Cybersecurity may have once referred to IT departments ensuring that company machines ran antivirus and that networks were hardened against intrusion, but now it covers much more ground. In addition to overseeing endpoint security, CIOs et al must also mitigate insider threats and come to terms with the long-term effects of cloud computing, smartphones and tablets on their operations. To give a sense of the changes afoot, consider:
- The number of mobile devices worldwide is set to exceed the human population this year, nearing 8 billion. In the U.S., the typical users spends more than 3 hours a day on a smartphone or tablet, which is double the time devoted to eating.
- There are already 1.4 billion smartphones in use and 1.8 million are sold each day. The total is already almost on par with the 2 billion PCs out there, despite a multi-decade gap between the mainstream acceptance of the two technologies.
- Almost nine in 10 of the small and midsize businesses surveyed in RightScale's 2014 State of the Cloud Report said they were using the public cloud. But cloud isn't just for SMBs. Last year, Gartner predicted that half of enterprises would have a hybrid cloud – on-premises infrastructure plus a shared platform like Amazon Web Services – in place by 2017.
- The so-called consumerization of IT is often shadow IT in disguise, i.e., employees using apps and services that haven't been approved by the IT department. At many companies, the convenience of using social media and consumer cloud storage means that shadow IT is sometimes 10 times the size of known cloud usage.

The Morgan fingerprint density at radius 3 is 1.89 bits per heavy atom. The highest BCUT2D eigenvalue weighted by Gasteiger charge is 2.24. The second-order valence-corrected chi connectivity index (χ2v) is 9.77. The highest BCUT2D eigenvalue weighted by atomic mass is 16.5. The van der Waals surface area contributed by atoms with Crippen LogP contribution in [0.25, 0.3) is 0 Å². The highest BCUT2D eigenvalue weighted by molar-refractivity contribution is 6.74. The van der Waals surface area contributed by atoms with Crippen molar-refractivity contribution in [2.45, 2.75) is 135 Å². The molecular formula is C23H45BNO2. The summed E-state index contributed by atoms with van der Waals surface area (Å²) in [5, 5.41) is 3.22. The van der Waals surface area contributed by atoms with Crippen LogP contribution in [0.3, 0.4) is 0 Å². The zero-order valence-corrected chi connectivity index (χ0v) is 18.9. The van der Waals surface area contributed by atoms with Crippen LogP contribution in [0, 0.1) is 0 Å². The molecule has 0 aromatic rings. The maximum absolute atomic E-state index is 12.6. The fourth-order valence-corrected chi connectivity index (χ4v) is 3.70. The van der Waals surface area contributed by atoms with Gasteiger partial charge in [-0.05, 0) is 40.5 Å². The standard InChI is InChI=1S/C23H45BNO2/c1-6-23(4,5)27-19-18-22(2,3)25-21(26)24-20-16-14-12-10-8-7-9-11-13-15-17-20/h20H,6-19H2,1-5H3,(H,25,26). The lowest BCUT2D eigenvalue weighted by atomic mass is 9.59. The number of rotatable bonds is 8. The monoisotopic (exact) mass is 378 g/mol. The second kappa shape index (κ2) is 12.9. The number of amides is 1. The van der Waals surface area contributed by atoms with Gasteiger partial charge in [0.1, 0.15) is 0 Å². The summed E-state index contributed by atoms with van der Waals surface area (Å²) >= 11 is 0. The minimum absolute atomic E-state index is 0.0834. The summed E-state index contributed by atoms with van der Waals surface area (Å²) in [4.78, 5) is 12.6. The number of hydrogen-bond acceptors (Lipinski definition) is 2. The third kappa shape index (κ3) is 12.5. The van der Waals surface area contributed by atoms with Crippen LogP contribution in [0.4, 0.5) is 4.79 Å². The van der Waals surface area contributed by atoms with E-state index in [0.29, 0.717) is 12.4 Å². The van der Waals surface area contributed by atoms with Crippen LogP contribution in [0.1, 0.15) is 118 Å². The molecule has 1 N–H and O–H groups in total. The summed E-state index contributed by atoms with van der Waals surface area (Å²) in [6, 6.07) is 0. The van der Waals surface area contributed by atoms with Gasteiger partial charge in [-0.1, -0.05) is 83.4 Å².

- The Internet of Things, which extends connectivity beyond PCs and mobile devices to embedded sensors and wearables, is expected to be an $8.9 trillion market by 2020 with more than 200 billion connected items. As such, it would be one of the world's largest industries.
Together, these trends in mobile device adoption (particularly as enabled by bring-your-own-device policies), cloud usage and the growth of IP networks means that cybersecurity must address many new attack surfaces. It's no longer realistic to assume that employees will use only company workstations that have been thoroughly vetted for threats and secured with appropriate software.
With the time already past for taking a revised approach to cybersecurity, many enterprises are still struggling to update theirs, even as they roll out new technologies and initiatives. A 2012 Trend Micro survey of 872 IT decision makers found that almost half of respondents that allowed BYOD had experienced a data breach as a result of unauthorized network access. Protection is taking a backseat to consumerization, but why?
Lack of useful cybersecurity training may explain breaches and vulnerabilities
For many employees, cybersecurity is naturally a less interesting topic than being able to use their favorite apps inside the workplace. The problem is that many of the most popular apps for iOS and Android, both free and paid, exhibit risky behaviors, such as location tracking and single sign-on via a social network such as Facebook or Google+. For example, 56 percent of the top 200 iOS and Android apps from last winter read the device's unique identifier/UDID. These actions give a sense of how loosely enforced policies can eventually pave the way for a data breach. Personal app usage is a cybersecurity issue and should be treated as such.